In accordance with the researchers on the College of Iowa within the US, Voyager 2 has entered the interstellar medium (ISM), the area of area exterior the bubble-shaped boundary produced by wind streaming outward from the Solar.
But that does not mean they will disappear, said Bill Kurth, a researcher at the University of Iowa and co-author of the study focusing on plasma waves. Now, scientists have shared the initial science gained by Voyager 2's historic crossing.
The findings suggest that the heliosphere is symmetrical, at least at the two points that the Voyager spacecraft crossed. When the data is taken together, it helps scientists to gather an image of what the transition into interstellar space is like.
The part of the heliopause where Voyager 2 passed was thinner and smoother than the spot where Voyager 1 left.
Not only that says Richardson, but the interstellar medium closest to the boundary is more variable and hotter than expected.
The heliosphere is a bubble-like region of space created by our Sun. From the first Voyager-1 and now Voyager-2 we come to know that there remains a strong boundary. "The Voyager probes are showing us how our Sun interacts with the stuff that fills most of the space between stars in the Milky Way galaxy", said Ed Stone, lead author on one of the papers and a project scientist for the Voyager mission. Now, in a sequence of 5 papers, researchers have tried to examine or contrast the information from the two Voyagers and consider to make perception of the contradictions, knowing that we've bought practically nothing created that is heading to get new data from that length any time before long. They also hope to better understand the shape of the heliopause-the structure is supposed to have a long tail, like a comet, but no evidence of this tail has been found yet.
The heliosphere can be thought of as a cosmic weather front: a distinct boundary where charged particles rushing outwards from the sun at supersonic speed meet a cooler, interstellar wind blowing in from supernovae that exploded millions of years ago. However, Voyager 1's onboard plasma instrument was damaged, so the data returned was incomplete. Like Voyager 1, it is now moving "in a perturbed transitional region" just beyond the heliosphere.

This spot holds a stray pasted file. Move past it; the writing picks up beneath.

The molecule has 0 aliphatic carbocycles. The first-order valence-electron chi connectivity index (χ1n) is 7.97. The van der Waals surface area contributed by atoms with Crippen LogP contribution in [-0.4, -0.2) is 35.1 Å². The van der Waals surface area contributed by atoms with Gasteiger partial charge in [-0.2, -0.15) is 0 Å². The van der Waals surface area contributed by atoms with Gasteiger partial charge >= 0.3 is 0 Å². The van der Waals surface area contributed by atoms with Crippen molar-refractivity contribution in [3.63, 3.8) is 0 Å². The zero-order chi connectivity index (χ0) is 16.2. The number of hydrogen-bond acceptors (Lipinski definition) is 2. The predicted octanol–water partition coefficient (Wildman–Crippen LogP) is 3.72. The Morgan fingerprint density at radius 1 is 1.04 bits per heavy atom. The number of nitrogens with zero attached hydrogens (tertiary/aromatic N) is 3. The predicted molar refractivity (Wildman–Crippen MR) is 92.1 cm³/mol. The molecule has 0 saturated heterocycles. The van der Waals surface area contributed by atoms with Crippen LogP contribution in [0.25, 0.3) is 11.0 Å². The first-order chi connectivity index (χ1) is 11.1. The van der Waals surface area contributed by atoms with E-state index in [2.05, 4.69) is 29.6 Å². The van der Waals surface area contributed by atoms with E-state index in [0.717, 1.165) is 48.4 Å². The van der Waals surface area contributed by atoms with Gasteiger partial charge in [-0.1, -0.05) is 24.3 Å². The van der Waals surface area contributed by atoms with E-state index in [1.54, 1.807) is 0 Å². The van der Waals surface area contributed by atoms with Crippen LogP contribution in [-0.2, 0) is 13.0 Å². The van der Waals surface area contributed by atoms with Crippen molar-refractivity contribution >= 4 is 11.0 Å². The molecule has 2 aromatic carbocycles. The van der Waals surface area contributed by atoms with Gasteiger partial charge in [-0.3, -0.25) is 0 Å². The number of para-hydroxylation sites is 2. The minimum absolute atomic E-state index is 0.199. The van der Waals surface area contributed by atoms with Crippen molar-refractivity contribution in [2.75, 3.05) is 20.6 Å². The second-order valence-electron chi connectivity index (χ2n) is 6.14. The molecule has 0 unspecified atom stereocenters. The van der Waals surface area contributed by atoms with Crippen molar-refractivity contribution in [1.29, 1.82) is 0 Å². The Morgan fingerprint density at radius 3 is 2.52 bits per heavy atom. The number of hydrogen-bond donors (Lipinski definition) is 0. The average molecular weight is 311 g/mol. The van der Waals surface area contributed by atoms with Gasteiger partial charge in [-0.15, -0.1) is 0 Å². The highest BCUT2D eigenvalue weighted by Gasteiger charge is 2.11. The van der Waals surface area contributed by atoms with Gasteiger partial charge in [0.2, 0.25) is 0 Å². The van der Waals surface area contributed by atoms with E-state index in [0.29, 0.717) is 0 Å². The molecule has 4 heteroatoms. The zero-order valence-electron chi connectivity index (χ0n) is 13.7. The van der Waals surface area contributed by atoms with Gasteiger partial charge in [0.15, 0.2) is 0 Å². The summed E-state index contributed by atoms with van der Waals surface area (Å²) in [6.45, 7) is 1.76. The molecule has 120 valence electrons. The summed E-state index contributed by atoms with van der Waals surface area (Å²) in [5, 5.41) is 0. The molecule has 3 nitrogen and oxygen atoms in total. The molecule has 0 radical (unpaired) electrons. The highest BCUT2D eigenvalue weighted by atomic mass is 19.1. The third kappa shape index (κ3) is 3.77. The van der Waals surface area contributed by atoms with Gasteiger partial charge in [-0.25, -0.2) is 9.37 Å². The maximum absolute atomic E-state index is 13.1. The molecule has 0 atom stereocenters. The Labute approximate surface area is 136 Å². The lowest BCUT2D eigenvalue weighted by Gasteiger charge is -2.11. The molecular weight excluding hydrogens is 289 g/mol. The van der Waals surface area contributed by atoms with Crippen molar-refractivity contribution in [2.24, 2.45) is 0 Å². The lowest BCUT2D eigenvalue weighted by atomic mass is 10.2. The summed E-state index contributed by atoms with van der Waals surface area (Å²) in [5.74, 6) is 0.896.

Currently, Voyager 1 is located more than 22 billion kilometers (13.6 billion miles) from the Sun, and Voyager 2 is 18.2 billion kilometers (11.3 billion miles) from it.
Both Voyager probes launched in 1977, with Voyager 2 heading into space a few weeks before Voyager 1. The two probes exited the heliosphere at different locations and also at different times in the constantly repeating, approximately 11-year solar cycle, over the course of which the Sun goes through a period of high and low activity. Yet they crossed into the ISM at basically the same distances from the sun.
The scientists learned through Voyager 1 and Voyager 2 data of their crossings that particles of solar wind and of the interstellar space wind actually spill across the boundary. "It's just astonishing how fluids, including plasmas, form boundaries".
If we think about the potential for cosmic rays to promote biological mutations in life on Earth, these findings lend support to the idea that the sun could also have an influence on the evolution of living things on extraterrestrial worlds, in this planetary system and elsewhere.
The photo voltaic wind - the never-ending stream of charged particles emanating from the outer ambiance of the solar - creates an enormous protecting bubble known as the heliosphere that envelopes the photo voltaic system. 2019. Magnetic field and particle measurements made by Voyager 2 at and near the heliopause. The signal from Voyager 2, from beyond the heliosphere, is still beaming back, takes more than 16 hours to touch Earth and is picked up by Nasa's largest antenna, a 70-meter dish. According to this, Voyager-1 is the most man-made object from the earth.